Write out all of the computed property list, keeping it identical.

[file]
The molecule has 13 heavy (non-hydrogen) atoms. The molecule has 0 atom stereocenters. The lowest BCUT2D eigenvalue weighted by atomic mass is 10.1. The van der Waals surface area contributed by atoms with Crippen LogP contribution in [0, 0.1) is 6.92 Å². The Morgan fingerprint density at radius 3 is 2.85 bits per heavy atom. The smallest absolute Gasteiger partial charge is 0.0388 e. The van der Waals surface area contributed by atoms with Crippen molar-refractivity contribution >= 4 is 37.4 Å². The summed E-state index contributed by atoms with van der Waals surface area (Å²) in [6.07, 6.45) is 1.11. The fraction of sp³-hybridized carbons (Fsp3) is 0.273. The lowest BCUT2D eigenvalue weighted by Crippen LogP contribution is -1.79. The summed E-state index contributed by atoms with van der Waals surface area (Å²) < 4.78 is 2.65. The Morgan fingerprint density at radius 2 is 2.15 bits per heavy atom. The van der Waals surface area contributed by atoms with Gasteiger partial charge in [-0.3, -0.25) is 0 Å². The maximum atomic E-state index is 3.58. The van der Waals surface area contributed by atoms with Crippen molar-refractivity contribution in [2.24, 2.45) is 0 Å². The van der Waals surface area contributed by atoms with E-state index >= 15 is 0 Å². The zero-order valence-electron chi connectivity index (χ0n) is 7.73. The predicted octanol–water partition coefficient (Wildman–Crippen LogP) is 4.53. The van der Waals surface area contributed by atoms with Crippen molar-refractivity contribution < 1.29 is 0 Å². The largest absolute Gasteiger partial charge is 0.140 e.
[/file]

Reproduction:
The molecule has 13 heavy (non-hydrogen) atoms. The molecule has 0 atom stereocenters. The lowest BCUT2D eigenvalue weighted by atomic mass is 10.1. The van der Waals surface area contributed by atoms with Crippen LogP contribution in [0, 0.1) is 6.92 Å². The Morgan fingerprint density at radius 3 is 2.85 bits per heavy atom. The smallest absolute Gasteiger partial charge is 0.0388 e. The van der Waals surface area contributed by atoms with Crippen molar-refractivity contribution >= 4 is 37.4 Å². The summed E-state index contributed by atoms with van der Waals surface area (Å²) in [6.07, 6.45) is 1.11. The fraction of sp³-hybridized carbons (Fsp3) is 0.273. The lowest BCUT2D eigenvalue weighted by Crippen LogP contribution is -1.79. The summed E-state index contributed by atoms with van der Waals surface area (Å²) < 4.78 is 2.65. The Morgan fingerprint density at radius 2 is 2.15 bits per heavy atom. The van der Waals surface area contributed by atoms with Gasteiger partial charge in [-0.3, -0.25) is 0 Å². The maximum atomic E-state index is 3.58. The van der Waals surface area contributed by atoms with Crippen molar-refractivity contribution in [2.24, 2.45) is 0 Å². The van der Waals surface area contributed by atoms with E-state index >= 15 is 0 Å². The zero-order valence-electron chi connectivity index (χ0n) is 7.73. The predicted octanol–water partition coefficient (Wildman–Crippen LogP) is 4.53. The van der Waals surface area contributed by atoms with Crippen molar-refractivity contribution < 1.29 is 0 Å². The largest absolute Gasteiger partial charge is 0.140 e.